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Skipjack offshore wind announces 1 year delay due to federal permitting holdups

Dive Brief:

  • Skipjack Offshore Energy's 120 MW wind farm will be delayed for more than a year due to holdups with federal permitting.
  • A lawyer for the developers wrote the Maryland Public Service Commission on Tuesday to report a revision in the project's estimated commercial operation date from November 2022 to the end of 2023. Spokespersons from Skipjack's parent company, Ørsted, linked the revision to a delayed federal Notice of Intent for the project.
  • U.S. offshore wind advocates expect more project delays now that the Department of Interior's Bureau of Ocean Energy Management (BOEM) has pushed back the release of its final Environmental Impact Statement for Vineyard Wind, a project off the coast of Massachusetts, by 1.5 years.

Dive Insight:

BOEM considers applications as they come in and progress on the Skipjack application is therefore queued behind Vineyard Wind, Liz Burdock, president of the Business Network for Offshore Wind told Utility Dive. She said the Network and others in the offshore wind industry have asked BOEM to let Skipjack jump ahead and decouple projects in different offshore leasing areas from its review of Vineyard... more [truncated due to possible copyright]  

Dive Brief:

  • Skipjack Offshore Energy's 120 MW wind farm will be delayed for more than a year due to holdups with federal permitting.
  • A lawyer for the developers wrote the Maryland Public Service Commission on Tuesday to report a revision in the project's estimated commercial operation date from November 2022 to the end of 2023. Spokespersons from Skipjack's parent company, Ørsted, linked the revision to a delayed federal Notice of Intent for the project. 
  • U.S. offshore wind advocates expect more project delays now that the Department of Interior's Bureau of Ocean Energy Management (BOEM) has pushed back the release of its final Environmental Impact Statement for Vineyard Wind, a project off the coast of Massachusetts, by 1.5 years.

Dive Insight:

BOEM considers applications as they come in and progress on the Skipjack application is therefore queued behind Vineyard Wind, Liz Burdock, president of the Business Network for Offshore Wind told Utility Dive. She said the Network and others in the offshore wind industry have asked BOEM to let Skipjack jump ahead and decouple projects in different offshore leasing areas from its review of Vineyard Wind.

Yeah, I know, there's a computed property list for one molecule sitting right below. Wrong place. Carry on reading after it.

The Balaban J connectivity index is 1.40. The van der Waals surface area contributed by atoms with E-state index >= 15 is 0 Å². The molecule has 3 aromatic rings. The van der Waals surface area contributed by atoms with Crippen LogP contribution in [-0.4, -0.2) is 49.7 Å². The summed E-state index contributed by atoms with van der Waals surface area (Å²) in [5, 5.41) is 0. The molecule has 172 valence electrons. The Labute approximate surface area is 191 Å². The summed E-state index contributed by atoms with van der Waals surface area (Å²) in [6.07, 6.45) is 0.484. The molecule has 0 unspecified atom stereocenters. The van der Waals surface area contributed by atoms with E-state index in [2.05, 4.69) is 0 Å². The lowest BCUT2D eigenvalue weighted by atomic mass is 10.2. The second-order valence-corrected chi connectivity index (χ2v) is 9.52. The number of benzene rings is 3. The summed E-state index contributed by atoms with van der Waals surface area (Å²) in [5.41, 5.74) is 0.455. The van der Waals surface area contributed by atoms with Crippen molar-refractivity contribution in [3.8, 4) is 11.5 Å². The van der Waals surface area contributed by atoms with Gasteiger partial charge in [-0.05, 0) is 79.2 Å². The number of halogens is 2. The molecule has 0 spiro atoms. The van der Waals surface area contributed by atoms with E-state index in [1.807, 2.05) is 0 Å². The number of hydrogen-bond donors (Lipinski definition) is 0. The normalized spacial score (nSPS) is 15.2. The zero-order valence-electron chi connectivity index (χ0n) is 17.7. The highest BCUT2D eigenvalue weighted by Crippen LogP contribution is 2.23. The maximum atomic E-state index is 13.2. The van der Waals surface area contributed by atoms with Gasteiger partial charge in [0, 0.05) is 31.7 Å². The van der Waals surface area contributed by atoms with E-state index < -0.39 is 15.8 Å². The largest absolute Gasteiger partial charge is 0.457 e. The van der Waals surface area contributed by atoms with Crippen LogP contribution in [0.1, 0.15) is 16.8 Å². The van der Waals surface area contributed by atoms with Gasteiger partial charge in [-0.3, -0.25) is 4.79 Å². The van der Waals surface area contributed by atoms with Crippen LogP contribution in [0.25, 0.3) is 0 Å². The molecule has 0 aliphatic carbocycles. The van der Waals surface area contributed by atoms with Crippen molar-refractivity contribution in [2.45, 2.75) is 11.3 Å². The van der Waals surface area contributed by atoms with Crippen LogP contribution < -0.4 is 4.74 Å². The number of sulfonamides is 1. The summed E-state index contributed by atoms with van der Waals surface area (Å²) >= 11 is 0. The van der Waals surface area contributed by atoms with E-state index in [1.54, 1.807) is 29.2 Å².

BOEM is currently reviewing the Construction and Operations Plan (COP) for Skipjack and a handful of other projects planned for Atlantic. After completing the COP review, the agency would issue a Notice of Intent to prepare an Environmental Impact Statement.

"At this time, we don't have an anticipated date for completing [the Skipjack COP] review," a BOEM spokesperson told Utility Dive.

The notice sent to the Maryland PSC about the project doesn't state a reason for a date revision. "Skipjack remains committed to developing, constructing, and operating the Project to enable Maryland both to achieve its renewable energy goals and to benefit from the in-State economic activity associated with the Project," Christopher Gunderson, attorney with the Baltimore firm Venable, wrote in the letter.

However, the developer has been clear in a subsequent statement about the timeline revision.

"As the federal permitting timeline evolves, Ørsted is now receiving its federal Notice of Intent for the Skipjack Wind Farm later than originally anticipated,"  Gabriel Martinez, company spokesperson, told Utility Dive.

Project delays can sometimes be due to technical reasons, but that's apparently not the case with Skipjack.

PSC staff filed testimony on Friday about the project's switch from 8 MW to 12 MW wind turbines, which concluded among other things that "the turbine selection does not impact the scheduled commercial operations date."

Burdock also confirmed, from Ørsted's conversations with the Network, that the delay was not due to technology. However, the one-year delay will give developers an opportunity to figure out how to bring suppliers together "in the new normal" as expectations for social distancing evolve, she said.

"From my understanding, and talking to them, [the delay] does have to do with the BOEM process and some impacts from COVID," she said.

Ørsted did not respond to questions about the role of COVID-19 on project delays, which will be based off the coast of Delaware in the Delmarva region.

But project permitting work for offshore wind in general could encounter some hurdles during the novel coronavirus pandemic. For example, some leasing areas require impact studies of marine life that only comes into the region in the spring. According to the American Wind Energy Association, a developer that needs a permit regarding wildlife in the springtime could be delayed for a year, to conduct such studies the following spring if current pandemic-related work restrictions delay activities.

The vast majority of BOEM's workforce is on telework status and the agency continues to accept and process COPs as offshore wind developers submit them, according to a BOEM spokesperson.

BOEM has adjusted very efficiently to remote work, according to Burdock. "BOEM has said that they are figuring out how to use virtual tools to engage with stakeholders."


Source: https://www.utilitydive.com...

APR 23 2020
http://www.windaction.org/posts/51186-skipjack-offshore-wind-announces-1-year-delay-due-to-federal-permitting-holdups
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